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Flying cheap: 7 principles of low-cost airlines

Budget airlines carried more than a billion passengers in 2016, a first that helped the industry handle higher demand.

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Flying cheap: 7 principles of low-cost airlines

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Budget airlines carried more than a billion passengers in 2016, a first that helped the industry handle higher demand. More passengers are opting for the cheapest possible fares at the expense of traditional airliners. While full-service airlines are struggling to boost profits, how are low-cost carriers meeting demand and increasing profit while maintaining the lowest fare prices possible? Here are seven popular practices of low-cost carriers.

1. Fees, fees, fees
It’s no secret that since budget airline fares are so cheap and offer so few amenities, that these carriers add fees for anything and everything extra. Ryanair famously made headlines when their CEO Michael O’Leary claimed they intended to charge to use the in-flight bathooms and remove lavatories on some planes to make room for more seats. While that never came to fruition, they do charge a €20 per one-way infant fee. Checked bag fees are standard operating procedure, €10 to €50 on EasyJet or Ryanair depending on the weight and if you check them in online or not, though some low-cost carriers allow one free. The fees increase if you check the bag in at the desk opposed to online and substantially increase for overweight or oversized luggage. Want to reserve a specific seat or extra legroom? That will cost you anywhere from €2 to €20 on easyJet or Ryanair. Bring your own refreshments, in-flight entertainment, or other amenities like blankets and earplugs or be prepared to pay inflated prices.

2. Avoiding the big airports
With almost two thirds of EU citizens living within a two-hour drive from at least two airports, budget carriers save time and money by flying into less-congested, secondary airports. With over 450 mostly small, publicly-owned, loss-making airports in Europe, these airports use subsidies given by their local governments to offer discounted landing and/or baggage fees and other incentives to persuade low-cost carriers to fly there. For example, flying into Paris Orly Airport as opposed to Charles De Gaulle means lower airport fees and less time waiting on busy tarmacs and runways.

3. Uniform, fuel-efficient fleet
Even with cheap oil prices in 2016, the global airline industry spent nearly 120 billion euros, almost 3 times the 2003 total. All airlines use a method called ‘fuel hedging’ to save on fuel by signing contracts locking in the price for certain amounts or durations when oil costs are expected to rise. Additionally, low-cost carrier fleets are typically made up of newer, more fuel-efficient planes. To further save on training and maintenance, their fleets tend to be made up of the same model aircraft. This practice also allows them to save on bulk purchases from aircraft manufacturers.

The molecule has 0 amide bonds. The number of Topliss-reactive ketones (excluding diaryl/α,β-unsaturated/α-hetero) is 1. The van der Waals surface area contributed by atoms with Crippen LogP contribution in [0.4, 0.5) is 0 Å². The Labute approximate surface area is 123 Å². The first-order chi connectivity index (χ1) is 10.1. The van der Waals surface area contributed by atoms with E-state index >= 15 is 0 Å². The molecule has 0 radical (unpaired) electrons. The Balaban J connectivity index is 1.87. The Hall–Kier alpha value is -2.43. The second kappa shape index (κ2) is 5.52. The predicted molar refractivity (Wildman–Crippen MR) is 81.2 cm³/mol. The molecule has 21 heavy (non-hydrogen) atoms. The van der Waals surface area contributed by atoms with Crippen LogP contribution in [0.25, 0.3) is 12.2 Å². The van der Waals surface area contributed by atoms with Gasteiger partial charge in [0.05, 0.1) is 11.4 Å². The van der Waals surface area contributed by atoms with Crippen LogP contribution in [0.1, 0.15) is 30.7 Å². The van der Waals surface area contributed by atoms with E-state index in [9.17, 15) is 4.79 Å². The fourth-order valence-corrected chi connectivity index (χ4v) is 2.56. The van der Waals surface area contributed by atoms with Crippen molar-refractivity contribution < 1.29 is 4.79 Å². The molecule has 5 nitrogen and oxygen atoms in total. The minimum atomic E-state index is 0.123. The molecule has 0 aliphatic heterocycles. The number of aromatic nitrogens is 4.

4. Lighten the load
Another way budget carriers save on fuel is making their planes as light as possible. Almost all low-cost flights aren’t weighed down by both heavy and expensive Wi-Fi equipment and complimentary refreshments for the entire cabin. Instituting weight limits on luggage and fees for extra bags ensure the load remains light. Some even go as far to limit the amount of fuel reserves their planes carry to further reduce weight.

5. Short-haul routes
Nowhere are budget airlines more popular than in Europe, where high demand and close proximity best fits the business model of low-cost carriers. Focusing on short-haul flights mean low-cost carriers maximize the daily usage of their smaller planes and flight crews. Long-haul flights require bigger planes, more fuel and heavier cargo which most low-cost fleets just can’t accommodate, though constantly improving aeroplane technology could make it more feasible in the future.

6. More flight time, less tarmac time
Once again, low-cost carrier success hinges heavily on getting the most out of each aeroplane and they go to great lengths to make this possible. For instance, low-cost flights tend to have no assigned seats and be a single-cabin, meaning the seats are all the same. This coupled with the limits on weight and number of bags ensure the quickest possible load and unload time of each flight. In addition, they tend to fly during non-peak hours as to avoid traffic delays and higher fees levied by airports.

7. The Rise of Automation
Though the use of technology and throughout the airline industry has contributed to rise in usage and affordability, automation is especially important to the low-cost carrier business model in order to streamline efficiency and cut costs. Online self-check-in is pretty much the norm, with some airlines levying fees to check-in at the airport. Other time and money-saving procedures include innovative self-check-in kiosks for boarding passes and luggage tags as well as bag drop facilities where passengers weigh and put their checked luggage on the conveyer belt themselves.